Zehava Gal-On, the former and most likely future chairperson of Meretz, Israel’s barely surviving left-wing party, told Walla in an interview Thursday that PA Chairman’s comments in Berlin this week (Abbas in Berlin: Israel Committed 50 Holocausts) were despicable, but in the end, it’s in Israel’s interest to keep meeting with him.
“We can be offended and disgusted but we have security interests,” Gal-On said. “Mahmoud Abbas works in cooperation with the Israeli security forces to try to prevent terrorism here and reach understandings. If we think ours should be a policy of insults, then it won’t be a serious policy. He should still be seen as someone with whom to negotiate and not propose unilateral measures and punishments.”
Meretz was cobbled together from three old and new left-wing parties in 1992 and peaked in the elections that year, with 12 seats. It helped Labor’s Yitzhak Rabin unseat the Likud, which had been in power, alone or in rotation governments, since 1977. One year later, it was Meretz that pushed through the Oslo agreement that imported from north Africa Israel’s deadliest enemy, the PLO, and handed it a good third of the land to start its own state.
Many rivers of blood have gushed since through the streets of Tel Aviv, Jerusalem, Haifa, Netanya, Beer Sheva – you name it, PA Arabs executed Jews there by the dozens. And none of it has changed the insistence of this Meretz leader––and all the leaders before her––that what the Arabs need is even more power and the freedom to operate.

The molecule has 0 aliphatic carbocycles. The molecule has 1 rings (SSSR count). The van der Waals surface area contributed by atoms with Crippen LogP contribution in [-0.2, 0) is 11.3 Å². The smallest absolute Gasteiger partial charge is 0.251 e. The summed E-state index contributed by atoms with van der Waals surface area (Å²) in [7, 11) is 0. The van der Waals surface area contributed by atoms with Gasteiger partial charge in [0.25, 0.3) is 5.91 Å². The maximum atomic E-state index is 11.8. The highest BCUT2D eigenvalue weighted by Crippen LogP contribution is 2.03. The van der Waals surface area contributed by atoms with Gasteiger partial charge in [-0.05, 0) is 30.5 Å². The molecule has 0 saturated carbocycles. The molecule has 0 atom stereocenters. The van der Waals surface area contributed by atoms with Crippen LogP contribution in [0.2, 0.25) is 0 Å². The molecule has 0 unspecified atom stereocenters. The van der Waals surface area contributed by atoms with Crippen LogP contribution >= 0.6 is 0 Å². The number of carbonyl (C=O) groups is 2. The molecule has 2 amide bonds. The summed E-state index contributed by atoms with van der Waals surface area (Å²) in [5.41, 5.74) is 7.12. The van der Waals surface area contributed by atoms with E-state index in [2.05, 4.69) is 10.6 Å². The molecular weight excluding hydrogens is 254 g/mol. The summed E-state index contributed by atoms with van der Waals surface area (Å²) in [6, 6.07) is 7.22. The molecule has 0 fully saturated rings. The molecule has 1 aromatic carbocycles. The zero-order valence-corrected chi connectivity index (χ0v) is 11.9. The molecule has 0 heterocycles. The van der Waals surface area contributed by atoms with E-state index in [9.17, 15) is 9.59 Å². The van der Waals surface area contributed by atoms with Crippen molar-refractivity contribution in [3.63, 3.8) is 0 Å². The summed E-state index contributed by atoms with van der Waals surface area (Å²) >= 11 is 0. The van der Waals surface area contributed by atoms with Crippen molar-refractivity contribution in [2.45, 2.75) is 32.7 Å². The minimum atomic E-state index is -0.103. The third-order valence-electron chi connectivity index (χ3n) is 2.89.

But Meretz is not alone in its conviction, as Gal-On reminded Walla, noting that Prime Minister Yair Lapid (Yesh Atid) had told her in a meeting that he “intends to reach a political settlement with Mahmoud Abbas and the Palestinians.”
She also praised Defense Minister Benny Gantz for hosting Abbas in his home in Rehovot recently, ignoring the public outcry it generated. “There’s no such thing as the public,” she said. “There’s leadership. If it’s a brave leadership, it says it’s necessary to go for political moves.”
Gal-On was only four when she made Aliyah in 1960 from her birthplace of Vilna, the capital city of Lithuania, then a Soviet republic – and it turns out you can get the girl out of the Soviet Union, but you can’t get the Soviet Union out of the girl. For years, Israelis were infuriated by just this kind of attitude on the part of the historic Labor party, until they removed its yoke. Back in 1977, Yitzhak Ben Aharon, the legendary Secretary-General of the Histadrut trade union, commented on Menachem Begin’s historic victory: “The people made a mistake. We need to replace the people.”
Gal-On said she believes that Meretz, under her leadership, will receive five to six mandates, and reiterated that she did not rule out running together with the Labor Party. “We’re talking about two serious women – Merav Michaeli and I, if we get to where we get to, we will sit down and talk. There’s no point in making a declaration for the moment. I bring resilience to Meretz and the public understands that if they want a new Meretz government, it has to be big and new.”
So humble. She then said, with even greater humility: “I met with Lapid on the day I announced my candidacy and told him we’ll get to the bridge and see. I won’t object to anything out of hand, and I don’t have an ego issue – I’ll be ready to give up the first spot.”
She had to be joking.